Everton 2-2 Aston Villa


Everton made enforced changes, with Heitinga and Billy coming in for Rodwell and Cahill as the Blues lined up 4-4-1-1, with Osman playing off Beckford. It shows how threadbare our squad is that there was a combined total of 0 premier league starts from the lads on our bench. Villa sprang a surprise going with 2 strikers, with Agbonlahor and Bent up top with Downing switching to the right to accommodate Ashley Young on the left in a more orthodox 4-4-2.

Blues in control

Diniyar Bilyaledtinov had an eventful game today. The Russian’s output has been questioned in some quarters and today’s game showed the good and bad side of his game. Going forward he created 3  really good goal scoring chances (all for Osman). The first of which led to the games opening goal as Billy robbed the ball from Kyle Walker before rolling the ball to Osman. The quick footed midfielder is on a hot streak of form at the moment, and his nice dummy bamboozled the flat footed Collins before sliding the ball past Fridel. The goal was a classic Osman strike, and showed the benefit of a player being good with both feet.

High on excitement, low in quality

Whilst the game was an exciting one, the quality was quite poor in terms of passing. Villa had more of the ball in terms of passes made (413 v 344) but Everton had a better pass completion (64% v 59%) This was still our lowest pass completion figure of the season and the lowest amount of successful passes we have completed in a home game this season. Villa’s pass completion of 59% was the second lowest of our opponents this season, with only the route one Stoke having recorded a lower figure.

Left side vulnerability

As good as our left side is going forward, it can leave us vulnerable at the back and this was exploited just after the break. Going back to Billy, the defensive side of his game needs to be developed by the coaching staff. He is weak in terms of physicality, particularly in the air where he lost 7 of his 10 aerial duels yesterday. Villa’s equaliser came when the ball was worked out wide to Downing with Billy looking on (below). In fairness, Downing is a quality player and Villa’s threat on the break was evident all afternoon.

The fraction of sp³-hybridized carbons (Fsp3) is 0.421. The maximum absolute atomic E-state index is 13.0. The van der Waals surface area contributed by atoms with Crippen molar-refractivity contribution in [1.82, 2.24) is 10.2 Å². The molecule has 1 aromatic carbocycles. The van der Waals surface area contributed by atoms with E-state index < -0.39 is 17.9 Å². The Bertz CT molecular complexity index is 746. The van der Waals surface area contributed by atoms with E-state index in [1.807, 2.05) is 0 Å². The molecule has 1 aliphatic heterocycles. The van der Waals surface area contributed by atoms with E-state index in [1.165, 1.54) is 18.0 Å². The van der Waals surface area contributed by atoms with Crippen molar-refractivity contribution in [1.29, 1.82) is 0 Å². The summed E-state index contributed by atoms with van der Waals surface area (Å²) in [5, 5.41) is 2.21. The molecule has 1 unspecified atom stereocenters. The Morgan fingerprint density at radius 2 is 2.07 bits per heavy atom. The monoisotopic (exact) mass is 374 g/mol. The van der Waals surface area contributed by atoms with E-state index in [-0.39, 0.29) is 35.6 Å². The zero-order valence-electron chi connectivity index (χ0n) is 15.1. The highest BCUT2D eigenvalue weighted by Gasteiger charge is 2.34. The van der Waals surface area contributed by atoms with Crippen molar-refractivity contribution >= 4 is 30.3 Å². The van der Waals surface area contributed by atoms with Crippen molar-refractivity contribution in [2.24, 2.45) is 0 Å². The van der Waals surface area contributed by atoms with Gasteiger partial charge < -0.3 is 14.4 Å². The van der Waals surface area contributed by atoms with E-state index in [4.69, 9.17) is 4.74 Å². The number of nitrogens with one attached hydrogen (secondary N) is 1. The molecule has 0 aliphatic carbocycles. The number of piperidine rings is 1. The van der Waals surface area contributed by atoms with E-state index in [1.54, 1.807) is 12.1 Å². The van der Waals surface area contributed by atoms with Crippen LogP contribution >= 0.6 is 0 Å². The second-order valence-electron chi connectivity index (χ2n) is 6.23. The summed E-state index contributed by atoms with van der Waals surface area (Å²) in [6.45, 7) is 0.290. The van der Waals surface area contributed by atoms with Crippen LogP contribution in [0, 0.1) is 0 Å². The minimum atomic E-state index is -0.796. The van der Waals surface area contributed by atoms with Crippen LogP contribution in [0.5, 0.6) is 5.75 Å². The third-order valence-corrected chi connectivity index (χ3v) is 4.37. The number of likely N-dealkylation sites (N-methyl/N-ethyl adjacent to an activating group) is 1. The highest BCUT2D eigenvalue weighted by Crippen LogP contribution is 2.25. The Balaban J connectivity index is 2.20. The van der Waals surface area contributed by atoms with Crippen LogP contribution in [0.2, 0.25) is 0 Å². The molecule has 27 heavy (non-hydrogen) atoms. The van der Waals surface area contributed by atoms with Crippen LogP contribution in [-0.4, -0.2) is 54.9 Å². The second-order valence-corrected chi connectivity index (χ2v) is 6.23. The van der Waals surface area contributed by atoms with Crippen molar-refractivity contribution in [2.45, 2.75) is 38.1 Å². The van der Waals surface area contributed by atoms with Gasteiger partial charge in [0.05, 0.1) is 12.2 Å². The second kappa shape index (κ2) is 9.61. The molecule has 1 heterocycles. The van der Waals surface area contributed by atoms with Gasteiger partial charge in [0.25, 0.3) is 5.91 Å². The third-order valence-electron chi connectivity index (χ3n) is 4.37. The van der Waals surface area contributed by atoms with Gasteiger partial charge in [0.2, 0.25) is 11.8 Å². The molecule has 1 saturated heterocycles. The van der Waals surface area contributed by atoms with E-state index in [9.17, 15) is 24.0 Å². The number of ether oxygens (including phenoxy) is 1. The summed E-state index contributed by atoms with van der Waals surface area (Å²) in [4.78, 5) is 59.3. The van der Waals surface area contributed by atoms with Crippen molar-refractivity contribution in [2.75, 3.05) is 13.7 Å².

Poor communication between Billy and Baines here, Billy (circled) should really be busting a gut to get out to Downing here to assist Baines as shown by the arrow, he doesn’t and Downing is allowed a one on one to slot to Bent for the equaliser.

There will no doubt be calls for goaline technology following Jermaine Beckford’s ‘ghost goal’ shortly after, when put through by Magaye. Even more ghost like was Everton’s defence from the restart, clearly switching off as Bent is allowed the freedom of Goodison to slot the ball past Tim Howard into the vacated goal.

Build up to Bent’s 2nd goal. Initially circled with his marker Distin, Bent makes a clever spinning run off Distin in between him and Hibbet, and is not tracked by Distin until its too late.

The introduction of Magaye was a good switch from Moyes and he looks like a really promising kid, injecting some much needed penetration. He provided something we had really been lacking on the flanks all-day, with Coleman clearly not fit and Billy not prepared to take players on. In the 38 minutes he was on the pitch he took on an opponent 9 times (beating his marker 4 times). Billy in comparison took on his marker just once.

There was more controversy with the clock ticking down, as a very rare attacking surge from Phil Jagielka was cut short by Makoun. The penalty award seemed very dubious, but given what had happened earlier and in the context of the game it was deserved and Baines duly lashed it home.


When looking at the players unavailable today this was certainly a good point for the Blues. Under Moyes we sometimes seem better when our options are reduced in terms of personnel and this was again the case today. Given the clear cut chances spurned though, we could have taken the 3 points here against a Villa side that are impressive going forward but have a defensive fragility.